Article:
Sex and Self-Pleasure for Pain Management

Something I wish I'd learned a long time ago was that an orgasm could temporarily reduce the pain I was struggling with from rheumatoid arthritis (RA).

It's bold and, to be honest, it's something I didn't really explore for a long time when I could have or should have; but for me, it really does make a difference. And, in the years since learning this, it's something I often choose to try before reaching for pain medication or other items in my RA toolbox.

Avoiding sex and self-pleasure

In the past, I used to avoid both sex and self-pleasure when I was struggling with RA symptoms.

I mean, it makes sense, right? When you're in pain, the last thing you want to do is touch or be touched. It's hard to feel sexy or even in tune with your body when it's causing you a mind-numbing amount of pain.

I know this, first hand, which is why I would always tell my partner I wasn't in the mood when I was hurting.

I had nothing to lose

Instead of pleasing myself or being pleased by him, I'd lay in bed beside him, wriggling in pain, sometimes crying with agony. I was afraid that intimacy would increase my discomfort or make my pain worse when, one day, I had nothing to lose but to try it.

It started in the shower one morning. I was hoping the hot water would loosen up the joint stiffness that I was struggling with. What started as a simple massage from my husband under the running water led to some kissing, and then some exploring.

And frankly, if I knew it would've given me the relief it did, I would've been on the "O" train much, much sooner in my life with RA.

The science behind orgasms and pain relief

Why, you may ask, does an orgasm reduce the pain I experience from RA? It turns out that orgasms release endorphins, the body's natural pain killers.1

In addition to easing the physical pain you might be experiencing, the closeness that you feel during intimacy can actually in turn make you feel stronger, and also more able to face the mental challenges of struggling with chronic pain.1

How do I relax enough to make this beneficial?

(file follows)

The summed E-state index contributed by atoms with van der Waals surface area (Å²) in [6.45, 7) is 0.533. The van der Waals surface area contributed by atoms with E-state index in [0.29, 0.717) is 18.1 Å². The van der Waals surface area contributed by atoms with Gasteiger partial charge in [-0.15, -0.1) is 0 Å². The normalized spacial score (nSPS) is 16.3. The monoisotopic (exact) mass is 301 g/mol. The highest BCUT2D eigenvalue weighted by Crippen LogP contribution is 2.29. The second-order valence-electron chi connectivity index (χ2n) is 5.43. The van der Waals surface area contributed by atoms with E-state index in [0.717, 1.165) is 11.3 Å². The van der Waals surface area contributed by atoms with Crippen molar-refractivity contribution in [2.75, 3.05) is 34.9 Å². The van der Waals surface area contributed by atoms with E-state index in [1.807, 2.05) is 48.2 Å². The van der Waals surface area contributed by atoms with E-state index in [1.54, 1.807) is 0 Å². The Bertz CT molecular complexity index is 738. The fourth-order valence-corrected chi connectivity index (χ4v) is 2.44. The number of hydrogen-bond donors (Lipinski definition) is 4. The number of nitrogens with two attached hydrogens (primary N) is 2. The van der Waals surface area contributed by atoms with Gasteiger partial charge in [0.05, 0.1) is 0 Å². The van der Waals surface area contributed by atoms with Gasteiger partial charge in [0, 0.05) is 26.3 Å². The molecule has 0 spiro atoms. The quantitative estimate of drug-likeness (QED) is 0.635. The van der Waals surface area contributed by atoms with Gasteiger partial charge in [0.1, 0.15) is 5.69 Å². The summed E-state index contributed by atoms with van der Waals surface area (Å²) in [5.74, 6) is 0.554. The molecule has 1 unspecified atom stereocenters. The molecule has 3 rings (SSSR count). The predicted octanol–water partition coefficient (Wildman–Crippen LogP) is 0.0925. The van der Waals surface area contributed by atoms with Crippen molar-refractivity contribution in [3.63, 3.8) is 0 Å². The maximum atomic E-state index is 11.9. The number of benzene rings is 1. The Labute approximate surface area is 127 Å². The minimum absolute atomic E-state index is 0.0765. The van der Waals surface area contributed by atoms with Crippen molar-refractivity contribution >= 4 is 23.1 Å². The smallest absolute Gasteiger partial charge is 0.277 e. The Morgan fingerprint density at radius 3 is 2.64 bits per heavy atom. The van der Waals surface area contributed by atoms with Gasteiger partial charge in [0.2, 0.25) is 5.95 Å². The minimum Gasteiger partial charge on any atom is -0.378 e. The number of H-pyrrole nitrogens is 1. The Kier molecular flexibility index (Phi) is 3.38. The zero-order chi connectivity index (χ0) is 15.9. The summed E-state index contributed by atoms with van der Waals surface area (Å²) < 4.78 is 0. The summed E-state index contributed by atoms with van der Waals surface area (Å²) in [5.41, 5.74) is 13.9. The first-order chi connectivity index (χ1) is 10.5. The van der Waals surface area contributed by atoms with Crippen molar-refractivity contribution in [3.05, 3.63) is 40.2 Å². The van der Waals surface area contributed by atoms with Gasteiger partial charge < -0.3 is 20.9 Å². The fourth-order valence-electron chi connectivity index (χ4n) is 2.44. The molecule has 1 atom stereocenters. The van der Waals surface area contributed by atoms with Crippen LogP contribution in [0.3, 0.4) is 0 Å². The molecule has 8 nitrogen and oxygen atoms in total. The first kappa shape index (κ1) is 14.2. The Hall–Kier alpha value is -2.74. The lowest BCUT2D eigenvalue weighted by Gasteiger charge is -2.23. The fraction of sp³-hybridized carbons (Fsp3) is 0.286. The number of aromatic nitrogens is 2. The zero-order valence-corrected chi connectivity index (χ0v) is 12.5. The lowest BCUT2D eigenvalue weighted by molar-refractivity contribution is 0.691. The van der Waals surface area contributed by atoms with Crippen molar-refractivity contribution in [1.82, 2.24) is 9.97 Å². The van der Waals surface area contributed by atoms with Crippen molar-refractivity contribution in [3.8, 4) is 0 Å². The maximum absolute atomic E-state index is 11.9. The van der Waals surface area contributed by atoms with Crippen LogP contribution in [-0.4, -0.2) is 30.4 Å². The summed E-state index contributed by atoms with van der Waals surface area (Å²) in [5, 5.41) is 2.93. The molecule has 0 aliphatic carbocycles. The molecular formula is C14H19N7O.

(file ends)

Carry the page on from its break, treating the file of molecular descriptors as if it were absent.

I feel like before I tried sex and/or self-pleasure while struggling with pain, I was worried that I wouldn't be able to physically relax enough to get into the mood, or in a sense, enough to get the job done.

What I realized was:

A. What's the worst that can happen? You're slightly more uncomfortable and significantly more annoyed than you were previously?


B. What things could help make this easier?

3 tips to help you relax

Lucky for you, I've put together a quick list of recommendations. 

1. Lighting. Turn the lights off, friends. Dark rooms are easier to relax in.

2. Music. Getting out of the silence in the room or the thoughts in my head can be hard when I'm hurting, so turning on music helps me to stay just distracted enough to find a release.

3. Lube. As mentioned before, lube is a great way to make intimacy more comfortable in general. So when working on an orgasm for pain relief, lube might be a great little hidden tool you hadn't thought about.

Additional reminders

And finally - my biggest recommendation - let yourself ease into this. It's not super easy to turn into a romantic mood or a self-pleasuring snob when you're struggling with RA symptoms.

It might take you several tries to find the way that works best for you to utilize orgasms for pain management. And most importantly - if your pain management involves someone else, be sure to communicate with them ;)

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